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Back In Time, To World War One

June 17, 2011

Back In Time, To World War One


On June 16, 1915 (2011), the grade 7/8 class from Turnberry Central went off to fight in the war. Mr. Robin Barker-James led the class through the life of a soldier fighting in the trenches of World War One. Mr. Barker-James is a history teacher who lives in Tillsonburg, and, with the help of his grade ten students, has dug trenches on his farm, so that students can come and have this experience. Over 71, 000 students have come to his trenches. He also had a display of artifacts, such as knives, guns, grenades, bombs, and helmets (which never seemed to stay on my head nicely). Mr. Barker-James showed us how to fight with grenades, and how to survive a bayonet fight.


After the basic training, he showed us his artifacts, we ate, and then prepared ourselves for the war. Mr. Barker gave each German soldier (the boys) 3-4 lives and positions, and gave the Canadians (the girls) around 8 lives.


The trenches were brutal.

Well, it probably can’t get much hotter out, and the bugs probably shouldn’t eat me, yet. I guess that the only two things to worry about are the Canadians, and dying of boredom. Nothing is more boring than lying down in a muddy trench, waiting for the enemy. Might as well check my equipment while I wait. 2 stick grenades left, 1 Mauser rifle, with a bayonet attached, and 30 more rounds. I sure hope that I can get some more grenades soon. Those beauties have saved my life so many times. Oh, it’s soo hot out. I wish the Canadians would come already. Oh no! I think I heard the enemy. Better get ready. Here they are. Wait, they can’t see me. Should I stay? Of course. I’ll just toss in my last to grenades and shoot the rest out. There goes half their men, and now I just gotta line up the Lewis gunner, and……Wait……No!!!!! A grenade!!!! Good luck my comrades.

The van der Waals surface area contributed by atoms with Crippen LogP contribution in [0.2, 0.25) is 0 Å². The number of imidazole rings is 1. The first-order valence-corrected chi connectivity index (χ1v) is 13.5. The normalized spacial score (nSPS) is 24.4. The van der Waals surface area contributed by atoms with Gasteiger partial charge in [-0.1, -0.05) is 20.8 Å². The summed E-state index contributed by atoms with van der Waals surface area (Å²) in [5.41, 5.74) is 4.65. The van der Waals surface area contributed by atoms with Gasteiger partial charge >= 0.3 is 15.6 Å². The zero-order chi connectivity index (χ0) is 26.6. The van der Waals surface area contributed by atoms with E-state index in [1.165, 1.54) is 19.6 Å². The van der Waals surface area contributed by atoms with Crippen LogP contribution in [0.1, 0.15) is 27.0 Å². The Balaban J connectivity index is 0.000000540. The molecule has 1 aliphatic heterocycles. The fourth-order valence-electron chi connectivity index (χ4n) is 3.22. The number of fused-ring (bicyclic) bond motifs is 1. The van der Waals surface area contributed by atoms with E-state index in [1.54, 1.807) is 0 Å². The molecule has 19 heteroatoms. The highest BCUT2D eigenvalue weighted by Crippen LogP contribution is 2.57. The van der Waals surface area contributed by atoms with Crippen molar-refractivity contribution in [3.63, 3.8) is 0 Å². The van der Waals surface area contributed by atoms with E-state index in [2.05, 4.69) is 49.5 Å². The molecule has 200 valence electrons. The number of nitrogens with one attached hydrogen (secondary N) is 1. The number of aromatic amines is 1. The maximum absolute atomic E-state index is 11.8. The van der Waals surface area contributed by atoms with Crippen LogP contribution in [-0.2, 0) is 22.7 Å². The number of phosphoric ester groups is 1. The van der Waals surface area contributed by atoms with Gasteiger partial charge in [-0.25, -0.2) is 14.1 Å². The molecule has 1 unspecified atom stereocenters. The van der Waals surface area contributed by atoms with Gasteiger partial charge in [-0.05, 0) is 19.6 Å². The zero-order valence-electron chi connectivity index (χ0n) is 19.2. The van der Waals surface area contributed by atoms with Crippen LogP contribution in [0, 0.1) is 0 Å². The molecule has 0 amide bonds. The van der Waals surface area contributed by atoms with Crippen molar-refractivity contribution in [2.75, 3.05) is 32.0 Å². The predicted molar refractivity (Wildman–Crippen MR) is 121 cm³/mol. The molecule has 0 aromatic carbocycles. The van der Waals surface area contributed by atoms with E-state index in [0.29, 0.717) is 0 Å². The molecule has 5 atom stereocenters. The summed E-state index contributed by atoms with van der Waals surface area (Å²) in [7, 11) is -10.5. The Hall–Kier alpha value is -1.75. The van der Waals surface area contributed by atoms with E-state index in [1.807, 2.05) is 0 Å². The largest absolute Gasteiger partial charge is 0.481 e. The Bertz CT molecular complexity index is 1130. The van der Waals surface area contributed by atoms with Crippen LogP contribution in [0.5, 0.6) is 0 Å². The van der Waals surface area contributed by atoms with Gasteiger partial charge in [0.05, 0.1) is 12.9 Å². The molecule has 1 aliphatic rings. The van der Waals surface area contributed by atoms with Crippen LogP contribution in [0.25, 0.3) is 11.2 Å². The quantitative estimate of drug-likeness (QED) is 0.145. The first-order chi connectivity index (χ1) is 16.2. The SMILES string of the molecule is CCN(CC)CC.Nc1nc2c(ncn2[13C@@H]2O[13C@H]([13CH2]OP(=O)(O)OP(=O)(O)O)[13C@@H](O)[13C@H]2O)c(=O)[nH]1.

Thanks to Robin, I now have a first hand look at what the trench warfare was like. I think that the big thing that I got out of this trip is that war is pointless, and many men (and women) die needlessly. Battle is brutal, as the use of mustard gas has many terrible effects. It practically eats you alive. I also saw that battle is full of confusion, noise, and boredom. As the great Robin Barker-James would say, “If I’m told that I have to go to war, or that my kids have to go to war, then there had better be a darn good reason!”

hdurnin slideshow of the day


From → Schoolwork

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